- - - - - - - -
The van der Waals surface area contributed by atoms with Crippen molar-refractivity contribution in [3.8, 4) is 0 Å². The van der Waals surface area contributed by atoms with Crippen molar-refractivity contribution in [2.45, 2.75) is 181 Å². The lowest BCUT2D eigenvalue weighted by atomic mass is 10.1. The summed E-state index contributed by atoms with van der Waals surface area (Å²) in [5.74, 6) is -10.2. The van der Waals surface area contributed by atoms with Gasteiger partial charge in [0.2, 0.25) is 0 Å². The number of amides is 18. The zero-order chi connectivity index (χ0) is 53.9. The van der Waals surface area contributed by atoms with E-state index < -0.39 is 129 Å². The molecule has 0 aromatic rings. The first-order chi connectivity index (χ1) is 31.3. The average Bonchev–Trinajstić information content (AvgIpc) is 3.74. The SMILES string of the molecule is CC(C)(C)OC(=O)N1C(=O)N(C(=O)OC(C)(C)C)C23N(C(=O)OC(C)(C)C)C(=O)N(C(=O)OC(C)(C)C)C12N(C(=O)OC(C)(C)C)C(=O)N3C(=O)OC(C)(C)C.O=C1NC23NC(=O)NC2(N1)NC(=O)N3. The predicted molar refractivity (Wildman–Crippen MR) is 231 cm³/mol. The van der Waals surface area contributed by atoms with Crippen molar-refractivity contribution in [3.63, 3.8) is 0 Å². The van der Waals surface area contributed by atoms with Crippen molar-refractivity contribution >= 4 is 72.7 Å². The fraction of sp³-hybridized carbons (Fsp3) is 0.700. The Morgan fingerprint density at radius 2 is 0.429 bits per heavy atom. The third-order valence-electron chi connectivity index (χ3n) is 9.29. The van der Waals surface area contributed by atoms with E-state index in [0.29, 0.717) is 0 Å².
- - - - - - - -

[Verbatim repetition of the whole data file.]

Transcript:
The van der Waals surface area contributed by atoms with Crippen molar-refractivity contribution in [3.8, 4) is 0 Å². The van der Waals surface area contributed by atoms with Crippen molar-refractivity contribution in [2.45, 2.75) is 181 Å². The lowest BCUT2D eigenvalue weighted by atomic mass is 10.1. The summed E-state index contributed by atoms with van der Waals surface area (Å²) in [5.74, 6) is -10.2. The van der Waals surface area contributed by atoms with Gasteiger partial charge in [0.2, 0.25) is 0 Å². The number of amides is 18. The zero-order chi connectivity index (χ0) is 53.9. The van der Waals surface area contributed by atoms with E-state index < -0.39 is 129 Å². The molecule has 0 aromatic rings. The first-order chi connectivity index (χ1) is 31.3. The average Bonchev–Trinajstić information content (AvgIpc) is 3.74. The SMILES string of the molecule is CC(C)(C)OC(=O)N1C(=O)N(C(=O)OC(C)(C)C)C23N(C(=O)OC(C)(C)C)C(=O)N(C(=O)OC(C)(C)C)C12N(C(=O)OC(C)(C)C)C(=O)N3C(=O)OC(C)(C)C.O=C1NC23NC(=O)NC2(N1)NC(=O)N3. The predicted molar refractivity (Wildman–Crippen MR) is 231 cm³/mol. The van der Waals surface area contributed by atoms with Crippen molar-refractivity contribution in [3.63, 3.8) is 0 Å². The van der Waals surface area contributed by atoms with Crippen molar-refractivity contribution >= 4 is 72.7 Å². The fraction of sp³-hybridized carbons (Fsp3) is 0.700. The Morgan fingerprint density at radius 2 is 0.429 bits per heavy atom. The third-order valence-electron chi connectivity index (χ3n) is 9.29. The van der Waals surface area contributed by atoms with E-state index in [0.29, 0.717) is 0 Å².